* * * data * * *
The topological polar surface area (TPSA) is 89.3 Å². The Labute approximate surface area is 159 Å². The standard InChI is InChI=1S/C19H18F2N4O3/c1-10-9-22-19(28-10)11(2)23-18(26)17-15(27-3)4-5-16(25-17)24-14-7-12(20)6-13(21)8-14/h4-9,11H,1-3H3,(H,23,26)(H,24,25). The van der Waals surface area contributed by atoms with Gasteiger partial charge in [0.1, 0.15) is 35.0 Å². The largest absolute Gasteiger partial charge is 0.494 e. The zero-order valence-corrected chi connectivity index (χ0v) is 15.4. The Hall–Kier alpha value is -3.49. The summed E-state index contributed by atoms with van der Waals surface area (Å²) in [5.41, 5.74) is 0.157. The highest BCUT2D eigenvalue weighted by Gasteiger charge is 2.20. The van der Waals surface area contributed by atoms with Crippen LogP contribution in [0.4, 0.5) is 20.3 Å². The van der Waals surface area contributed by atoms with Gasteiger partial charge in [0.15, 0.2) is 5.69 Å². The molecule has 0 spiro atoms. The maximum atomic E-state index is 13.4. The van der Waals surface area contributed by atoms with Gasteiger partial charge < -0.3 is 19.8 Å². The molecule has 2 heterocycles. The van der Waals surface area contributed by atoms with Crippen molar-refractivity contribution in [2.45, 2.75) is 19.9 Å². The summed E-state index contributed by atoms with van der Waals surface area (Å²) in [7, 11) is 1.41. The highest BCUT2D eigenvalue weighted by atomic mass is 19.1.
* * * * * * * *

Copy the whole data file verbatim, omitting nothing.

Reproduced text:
The topological polar surface area (TPSA) is 89.3 Å². The Labute approximate surface area is 159 Å². The standard InChI is InChI=1S/C19H18F2N4O3/c1-10-9-22-19(28-10)11(2)23-18(26)17-15(27-3)4-5-16(25-17)24-14-7-12(20)6-13(21)8-14/h4-9,11H,1-3H3,(H,23,26)(H,24,25). The van der Waals surface area contributed by atoms with Gasteiger partial charge in [0.1, 0.15) is 35.0 Å². The largest absolute Gasteiger partial charge is 0.494 e. The zero-order valence-corrected chi connectivity index (χ0v) is 15.4. The Hall–Kier alpha value is -3.49. The summed E-state index contributed by atoms with van der Waals surface area (Å²) in [5.41, 5.74) is 0.157. The highest BCUT2D eigenvalue weighted by Gasteiger charge is 2.20. The van der Waals surface area contributed by atoms with Crippen LogP contribution in [0.4, 0.5) is 20.3 Å². The van der Waals surface area contributed by atoms with Gasteiger partial charge in [0.15, 0.2) is 5.69 Å². The molecule has 0 spiro atoms. The maximum atomic E-state index is 13.4. The van der Waals surface area contributed by atoms with Gasteiger partial charge < -0.3 is 19.8 Å². The molecule has 2 heterocycles. The van der Waals surface area contributed by atoms with Crippen molar-refractivity contribution in [2.45, 2.75) is 19.9 Å². The summed E-state index contributed by atoms with van der Waals surface area (Å²) in [7, 11) is 1.41. The highest BCUT2D eigenvalue weighted by atomic mass is 19.1.